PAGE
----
Political Promise

The squeezing of Middle England

In Uncategorized on September 30, 2010 at 7:00 am

How Ed Miliband’s progressive appeal can win back the coveted centre ground of British politics, by Charlie Mole.

So far Ed Miliband’s election to Labour leader has been greeted with a mixture of apathy, to downright disappointment from the party’s centrist ranks. Many blame his win on an anachronistic electoral system that gives the unions far too much power, seeing it as a return to the electorally poisonous Labour party of the 1980s, with one Labour backbencher describing it gloomily as “Labour’s Ian Duncan Smith moment.”

Where as David Miliband consciously styled himself as the heir to New Labour’s moderate centre ground, painting anything else as an electoral disaster in the making, Ed fought his campaign with a definite nod to the more syndicalist and socialist elements within the party. He sought to discredit himself from the New Labour project by attacking its wholehearted adoption of the free market, its record on social inequality, and more voraciously, the Iraq war, to which his brother didn’t take kindly, lambasting a clapping Harriet Harman.

Such rhetoric has meant that he has been portrayed as ‘Red Ed’ by many in the right-wing media, some kind of Bennite pantomime figure who will possibly re-enact Claus IV or make Arthur Scargill a Cabinet Minister.

However the idea that Ed Milband will drag Labour away from the centre ground, on which New Labour fought and won its 13 years in power, is somewhat of a caricature.

Instead, the party, under its new progressive minded leader has more chance than ever before to appeal directly to the ‘middling sorts’ who so categorically abandoned the party in May.

Where as the coalition has talked long and hard about sticking up for the poor, part of Cameron’s paternalisitic vision for his compassionate Conservatism, as well keeping the ranks of Liberal Democrat supporters happy, it has done little to appease those on middling incomes of £20,000 to £30,000 a year, due to bear the brunt of the coalition’s planned public sector cuts, VAT increases and inevitable income tax rises.

Last year’s official figures for Jobseeker’s Allowance shows that claims for some traditional middle income professions have already risen by more than 900%, with architects, surveyors and accountants among the hardest hit as well as huge numbers of university educated workers on the unemployment scrap heap.

In an article he wrote for the Sunday Telegraph last week, Ed Miliband had this to say about the problems faced by this new hard-hit demographic.

“As I crisscrossed the country during the four months of the leadership election, talking to mums and dads, small business owners and business leaders, students and pensioners, I heard a lot about why our party lost trust. People found themselves working harder than ever but it became no easier to get by. They wanted their children to have better opportunities than they enjoyed, but were stung by tuition fees and the lack of affordable housing for first-time buyers.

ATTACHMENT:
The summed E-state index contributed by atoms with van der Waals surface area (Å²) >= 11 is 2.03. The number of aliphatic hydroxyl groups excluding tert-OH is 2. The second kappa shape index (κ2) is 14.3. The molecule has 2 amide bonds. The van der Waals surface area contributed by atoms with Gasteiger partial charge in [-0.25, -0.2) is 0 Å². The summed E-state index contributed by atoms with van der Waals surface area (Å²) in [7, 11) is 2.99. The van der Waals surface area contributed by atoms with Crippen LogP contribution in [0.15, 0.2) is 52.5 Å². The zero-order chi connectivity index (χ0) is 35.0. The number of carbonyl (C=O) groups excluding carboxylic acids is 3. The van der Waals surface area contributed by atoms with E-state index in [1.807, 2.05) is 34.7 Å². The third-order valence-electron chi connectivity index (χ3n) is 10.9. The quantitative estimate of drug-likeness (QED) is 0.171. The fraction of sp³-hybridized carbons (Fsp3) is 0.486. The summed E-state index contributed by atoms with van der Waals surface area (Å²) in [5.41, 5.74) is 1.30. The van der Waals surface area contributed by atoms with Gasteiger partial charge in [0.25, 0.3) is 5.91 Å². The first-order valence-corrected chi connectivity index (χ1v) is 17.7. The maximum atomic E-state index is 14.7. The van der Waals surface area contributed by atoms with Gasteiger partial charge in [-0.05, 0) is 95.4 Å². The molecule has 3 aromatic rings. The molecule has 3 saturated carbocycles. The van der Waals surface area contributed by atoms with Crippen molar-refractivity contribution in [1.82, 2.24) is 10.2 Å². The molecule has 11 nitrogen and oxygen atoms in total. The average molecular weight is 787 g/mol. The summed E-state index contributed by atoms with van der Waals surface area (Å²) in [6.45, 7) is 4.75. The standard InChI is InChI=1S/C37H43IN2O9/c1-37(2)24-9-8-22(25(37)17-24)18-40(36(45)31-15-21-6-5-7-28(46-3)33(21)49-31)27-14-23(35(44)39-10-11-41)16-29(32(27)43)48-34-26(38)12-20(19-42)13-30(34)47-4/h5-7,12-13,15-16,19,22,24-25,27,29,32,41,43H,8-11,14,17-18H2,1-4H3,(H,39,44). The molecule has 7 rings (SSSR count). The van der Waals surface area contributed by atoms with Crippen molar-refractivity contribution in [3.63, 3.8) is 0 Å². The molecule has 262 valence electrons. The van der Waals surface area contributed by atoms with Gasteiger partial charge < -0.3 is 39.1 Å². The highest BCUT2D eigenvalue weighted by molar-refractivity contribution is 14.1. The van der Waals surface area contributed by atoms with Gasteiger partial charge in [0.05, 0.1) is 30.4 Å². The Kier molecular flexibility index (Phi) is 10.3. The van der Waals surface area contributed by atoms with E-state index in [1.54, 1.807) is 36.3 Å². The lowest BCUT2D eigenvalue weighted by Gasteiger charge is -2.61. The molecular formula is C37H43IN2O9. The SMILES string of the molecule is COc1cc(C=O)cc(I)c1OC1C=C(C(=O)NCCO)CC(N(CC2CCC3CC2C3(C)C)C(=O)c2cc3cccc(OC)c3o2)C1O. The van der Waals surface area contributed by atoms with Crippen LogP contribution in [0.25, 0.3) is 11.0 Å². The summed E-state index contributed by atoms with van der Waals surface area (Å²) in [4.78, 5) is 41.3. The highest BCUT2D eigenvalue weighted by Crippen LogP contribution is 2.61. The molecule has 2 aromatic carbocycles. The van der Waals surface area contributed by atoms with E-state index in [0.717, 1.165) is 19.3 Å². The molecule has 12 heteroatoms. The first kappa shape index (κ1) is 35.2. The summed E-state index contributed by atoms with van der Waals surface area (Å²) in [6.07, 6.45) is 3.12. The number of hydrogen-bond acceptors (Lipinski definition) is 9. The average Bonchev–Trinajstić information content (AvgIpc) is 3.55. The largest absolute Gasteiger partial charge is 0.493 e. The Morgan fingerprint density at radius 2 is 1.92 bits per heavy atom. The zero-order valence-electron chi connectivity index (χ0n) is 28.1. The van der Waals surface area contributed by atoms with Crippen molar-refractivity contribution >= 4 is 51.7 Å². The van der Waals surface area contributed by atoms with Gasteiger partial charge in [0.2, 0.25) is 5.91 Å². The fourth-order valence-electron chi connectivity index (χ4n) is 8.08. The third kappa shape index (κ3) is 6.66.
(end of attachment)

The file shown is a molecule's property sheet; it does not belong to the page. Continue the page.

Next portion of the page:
My aim is to show that our party is on the side of the squeezed middle in our country and everyone who has worked hard and wants to get on.”

Here he is articulating a powerful appeal to a post-recession Middle England that deserted the party at the last election.

Labour suffered heavy losses in traditionally middle class areas such as Kent as well as Dudley South and Swindon, precisely where the New Labour project was so successful. It is in these constituencies that Labour can again articulate a progressive vision of both maintaining public sector universality, and tackling social equality, placing itself as the only truly progressive party in UK politics, at the expense of the Liberal Democrats. 

A recent YouGov poll published in Mondays edition of the Sun emphasised the sheer extent to which Clegg and Co’s support has disappeared since the election, giving them a mere 12% of public support compared to Labour’s 39% and the Tories’ 32%. Their recent party conference told a similar story, with many murmurings of discontent amongst grassroots supporters and Nick Clegg’s grim-faced appeal to ‘stay with us’, meaning that such a poll will have compounded many of their fears.

All of which points to the fact that the progressive vote is wide open and there for the taking. More importantly, however, the coalition’s retrenchement program means that the squeezing of Middle England will only get worse over the next five years, giving more fertile ground for Ed Milliband to take his progressive message.

The younger brother’s status has risen meteorically over the last few months and he has proven himself as the progressive voice of the next generation of Labour politicians within the party. However the toughest challenge lies ahead: taking this momentum and articulating it to a Middle England that so comprehensively abandoned the party at the last election.

  1. […] the “Red Ed” critics by arguing the centre does not mean centre-right in the UK. Charlie Mole retorted later in the week that Ed is perfectly capable of “squeezing the middle […]

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